Remember, however, that starting a business can still be a risky venture and your investment isn’t necessarily safe. When deciding whether to take out a business loan—and whether it will be more good debt than bad—stick with loans that will help you generate increased income for your business.
So What is Bad Debt Then?
Generally speaking, bad debt does not generate long-term income or otherwise increase your net worth. Often used to purchase goods or services that do not have lasting value, bad debt presents less investment potential than good debt. Oftentimes, bad debt is associated with financing clothes, cars, electronics, and other consumer goods and services that lose their value quickly. Plus, bad debt frequently comes with higher interest rates, making it harder and more expensive to pay off.
Cars are one of the more famously depreciating assets because of their high upfront cost and rapid depreciation once driven off the lot. For this reason, financing for a new car is generally considered bad debt. What’s more, some auto loans come with high interest rates, especially for borrowers with a poor credit score or limited cash for a down payment.
Note that car loans can fall into a gray area, depending on the needs of the borrower. If you’re financing a sports car to use on the weekends, you’re likely dealing with bad debt. However, if you live in an area without public transportation or bikeable roads and need a car to get to your job, you can think of a modest car loan as an investment in your future success. In that case, just try to keep your interest rate low and buy a used car rather than a new model that will depreciate on day one. Additionally, once you do purchase the car, drive it until the wheels fall off —AKA get your use out of it! Avoid succumbing to lifestyle creep as much as possible.
Cash Advance Loans
Cash advance loans are bad debt because of their high interest rates, fees, and short payback periods.
If you’re feeling strapped for cash and are considering a payday loan, consider asking your employer for a paycheck advance, borrowing money from friends and family, or working with a local credit union to find lending terms that fit your needs.
By the end of 2019, consumer credit card debt reached a record high of $829 billion, with the average American facing $6,194 in credit card debt. Unfortunately, credit card debt is generally classified as bad debt—especially when credit cards are used to pay for luxuries and other consumables that won’t improve your long-term finances.
This is because, like payday loans, credit card use can land you in a spiral of debt if you max them out or only make minimum monthly payments. And, as the interest builds up, it becomes more and more difficult to stay on top of those minimum payments. What’s worse, many people misuse credit cards in a way that can damage their credit profile, by missing payments or carrying a balance month-to-month.
However, in some—albeit limited—circumstances, credit cards can still be good debt. For example, using a 0% APR credit card to consolidate and pay down other debts can be a great way to save money on interest while simplifying payments and paying down balances. Likewise, if you’re paying your monthly balances off on-time and generating significant cash back or rewards, credit cards can put money in the bank.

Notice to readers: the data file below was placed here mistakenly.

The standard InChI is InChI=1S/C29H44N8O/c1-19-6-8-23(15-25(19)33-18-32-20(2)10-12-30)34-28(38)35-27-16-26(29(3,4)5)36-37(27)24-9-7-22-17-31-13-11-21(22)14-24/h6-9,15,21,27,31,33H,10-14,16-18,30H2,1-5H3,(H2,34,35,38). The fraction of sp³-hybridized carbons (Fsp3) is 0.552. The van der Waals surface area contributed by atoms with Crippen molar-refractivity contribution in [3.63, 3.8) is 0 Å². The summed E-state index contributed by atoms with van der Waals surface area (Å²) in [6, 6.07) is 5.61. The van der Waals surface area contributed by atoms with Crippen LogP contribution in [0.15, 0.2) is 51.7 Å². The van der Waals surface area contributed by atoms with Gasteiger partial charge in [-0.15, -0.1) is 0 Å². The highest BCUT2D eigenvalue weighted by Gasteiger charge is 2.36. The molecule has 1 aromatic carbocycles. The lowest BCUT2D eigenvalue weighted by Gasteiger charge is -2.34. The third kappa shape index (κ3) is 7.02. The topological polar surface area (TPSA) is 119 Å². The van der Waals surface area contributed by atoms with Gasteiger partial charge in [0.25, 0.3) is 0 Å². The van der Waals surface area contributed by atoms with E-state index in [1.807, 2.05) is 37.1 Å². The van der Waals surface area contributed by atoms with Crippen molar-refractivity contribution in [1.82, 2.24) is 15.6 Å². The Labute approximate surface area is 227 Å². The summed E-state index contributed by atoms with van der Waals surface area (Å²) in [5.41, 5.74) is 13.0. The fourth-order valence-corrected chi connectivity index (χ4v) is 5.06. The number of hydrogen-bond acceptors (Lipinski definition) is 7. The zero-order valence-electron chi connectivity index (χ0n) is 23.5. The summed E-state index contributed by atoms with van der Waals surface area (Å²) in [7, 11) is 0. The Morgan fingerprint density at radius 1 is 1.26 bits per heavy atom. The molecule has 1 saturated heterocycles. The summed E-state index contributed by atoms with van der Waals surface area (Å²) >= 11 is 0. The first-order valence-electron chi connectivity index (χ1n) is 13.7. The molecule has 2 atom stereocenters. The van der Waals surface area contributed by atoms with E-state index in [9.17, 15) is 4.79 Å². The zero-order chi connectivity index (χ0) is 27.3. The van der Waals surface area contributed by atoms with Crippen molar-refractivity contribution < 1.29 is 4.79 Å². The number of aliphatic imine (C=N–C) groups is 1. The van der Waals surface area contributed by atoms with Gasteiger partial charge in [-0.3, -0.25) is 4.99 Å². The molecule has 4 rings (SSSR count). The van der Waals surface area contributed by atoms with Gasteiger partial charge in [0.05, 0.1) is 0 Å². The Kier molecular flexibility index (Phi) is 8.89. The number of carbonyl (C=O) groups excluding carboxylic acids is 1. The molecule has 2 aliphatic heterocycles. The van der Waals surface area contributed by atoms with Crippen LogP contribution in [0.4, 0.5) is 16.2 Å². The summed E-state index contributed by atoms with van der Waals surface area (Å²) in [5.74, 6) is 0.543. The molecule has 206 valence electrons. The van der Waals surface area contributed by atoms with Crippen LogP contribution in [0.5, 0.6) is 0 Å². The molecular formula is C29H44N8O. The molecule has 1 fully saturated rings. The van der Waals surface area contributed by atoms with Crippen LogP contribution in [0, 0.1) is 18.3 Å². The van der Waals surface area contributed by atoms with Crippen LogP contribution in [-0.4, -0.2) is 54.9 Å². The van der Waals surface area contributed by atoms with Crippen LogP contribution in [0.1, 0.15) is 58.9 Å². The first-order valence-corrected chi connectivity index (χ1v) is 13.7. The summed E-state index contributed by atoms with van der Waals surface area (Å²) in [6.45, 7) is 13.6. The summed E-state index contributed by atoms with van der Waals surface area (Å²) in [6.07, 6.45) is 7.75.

The Gray Area
When evaluating what constitutes bad debt, remember that there is a gray area. The true cost—and value—of debt is likely different from person to person. Here are a few types of debt that may be good or bad, depending on the circumstances:
Using a new loan to consolidate your other debts can be a great way to simplify payments, reduce your interest rate, and lower your monthly payments. However, if you don’t also change your approach to budgeting and money management, you may find yourself struggling to make payments.
Borrowing to invest.
Some people think that borrowing money at a low interest rate and investing it for a higher rate of return makes it good debt. And this can be true for experienced investors who are prepared to closely monitor their portfolio and accounts. However, if you don’t have experience with this type of borrowing, steer clear to protect your long-term financial health.
Borrowing against your 401(k).
Borrowing against your 401(k) can make a lot of sense under certain circumstances. After all, there’s no lender so you don’t have the risk of default. However, if you separate from employment, you have to pay the money back in full. Otherwise, it will be treated as a taxable distribution and you could be exposed to additional fees and penalties.
Debt often carries a negative connotation but some things qualify as good debt because they can actually help you grow financially. Buying a home, getting a degree, or investing in business or real estate can all be effective ways to expand your assets and grow your earning potential. To make the most of your cash, however, avoid bad debts—like credit cards and car loans—that can sap your financial resources without improving your bottom line.